For the lamp-based world, we have smart systems, such as apps and logical systems communicating to the lamp specifically. I think it was at Philips that I first saw a system that I agreed was ready for mass markets – not that I am saying they were first or best – it is just what I saw first and thought was intuitive enough for all levels. I think the focus is on investigating smart phone apps and how they fit your specific channel.

Now, by “dumb” systems I am referring to systems that don’t have logic — like dimmers. I would like to disclaim that I don’t think these devices in themselves are dumb – there is a ton of smart, sophisticated function embedded in them – it is just a term we use in our office as a separator. As far as these devices are concerned, I think they are getting a bad rap. For the most part, the makers have vetted all of the devices and most have Web sites and mobile resources to cross-reference their compatibility as do many LED lamp manufacturers. It is up to the retail showrooms and salespeople to make sure they are educated from the manufacturers so they can make it simple for the buyer. We have been asked by many clients (both retailers and end-users) to test and review the compatibility of lamps and dimmers — and what we have found is that when products are properly matched, they work as expected and everyone is happy.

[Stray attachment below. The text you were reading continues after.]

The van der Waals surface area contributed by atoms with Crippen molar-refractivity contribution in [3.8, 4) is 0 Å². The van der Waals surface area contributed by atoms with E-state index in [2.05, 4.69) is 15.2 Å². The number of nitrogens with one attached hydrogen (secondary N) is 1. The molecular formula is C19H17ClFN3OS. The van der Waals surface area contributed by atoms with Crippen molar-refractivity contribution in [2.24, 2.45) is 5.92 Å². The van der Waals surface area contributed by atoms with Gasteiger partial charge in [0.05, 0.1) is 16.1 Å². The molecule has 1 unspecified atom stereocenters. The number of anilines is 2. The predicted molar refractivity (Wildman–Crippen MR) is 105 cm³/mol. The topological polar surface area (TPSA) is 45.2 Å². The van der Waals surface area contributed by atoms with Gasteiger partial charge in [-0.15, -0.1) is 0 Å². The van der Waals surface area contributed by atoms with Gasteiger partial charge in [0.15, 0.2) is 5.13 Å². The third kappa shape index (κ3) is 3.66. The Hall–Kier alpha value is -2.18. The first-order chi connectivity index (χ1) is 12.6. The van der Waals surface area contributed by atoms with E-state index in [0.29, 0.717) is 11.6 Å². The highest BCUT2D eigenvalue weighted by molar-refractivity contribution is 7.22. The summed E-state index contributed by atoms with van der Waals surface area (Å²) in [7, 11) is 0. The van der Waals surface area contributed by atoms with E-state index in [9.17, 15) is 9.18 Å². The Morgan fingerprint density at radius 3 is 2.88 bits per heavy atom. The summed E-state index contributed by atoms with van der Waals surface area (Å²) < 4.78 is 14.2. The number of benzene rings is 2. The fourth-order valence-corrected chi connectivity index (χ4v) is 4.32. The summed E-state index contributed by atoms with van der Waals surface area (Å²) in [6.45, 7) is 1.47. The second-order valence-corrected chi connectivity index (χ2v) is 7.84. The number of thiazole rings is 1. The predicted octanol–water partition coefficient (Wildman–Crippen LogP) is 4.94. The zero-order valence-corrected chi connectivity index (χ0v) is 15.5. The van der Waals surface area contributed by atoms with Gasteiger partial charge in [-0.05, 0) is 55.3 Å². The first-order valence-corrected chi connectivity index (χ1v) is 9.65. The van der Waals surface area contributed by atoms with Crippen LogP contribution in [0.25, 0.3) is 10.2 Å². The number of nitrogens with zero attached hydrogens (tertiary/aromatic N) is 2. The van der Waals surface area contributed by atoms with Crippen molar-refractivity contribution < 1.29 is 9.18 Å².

Regarding the “universal” dimmers on the market, does anyone else remember universal remote controls for our entertainment devices that required hours of code searching? Then once you got it right, you often only had a percentage of real control over your devices — there was always some features you had keep the original remote for. With lighting, there is only one function. So when it doesn’t work, the end user is always confronted with it and often that leads to a bad customer experience, which is never good for anyone.

EM: What are some of the up-and-coming technologies you are watching?
DL: When we speak about future technologies, we are typically looking at items like OLED, new substrate materials, active thermals, GPS, RFID, on-board controls, and demand response systems (to name few) and how they will interact and interface with the global lighting markets. I think our greatest opportunity for advancement is our own innovation. So we keep educating ourselves, getting as many quality newsletters as we can digest and expanding our resources to stay updated on what is happening today for tomorrow’s products.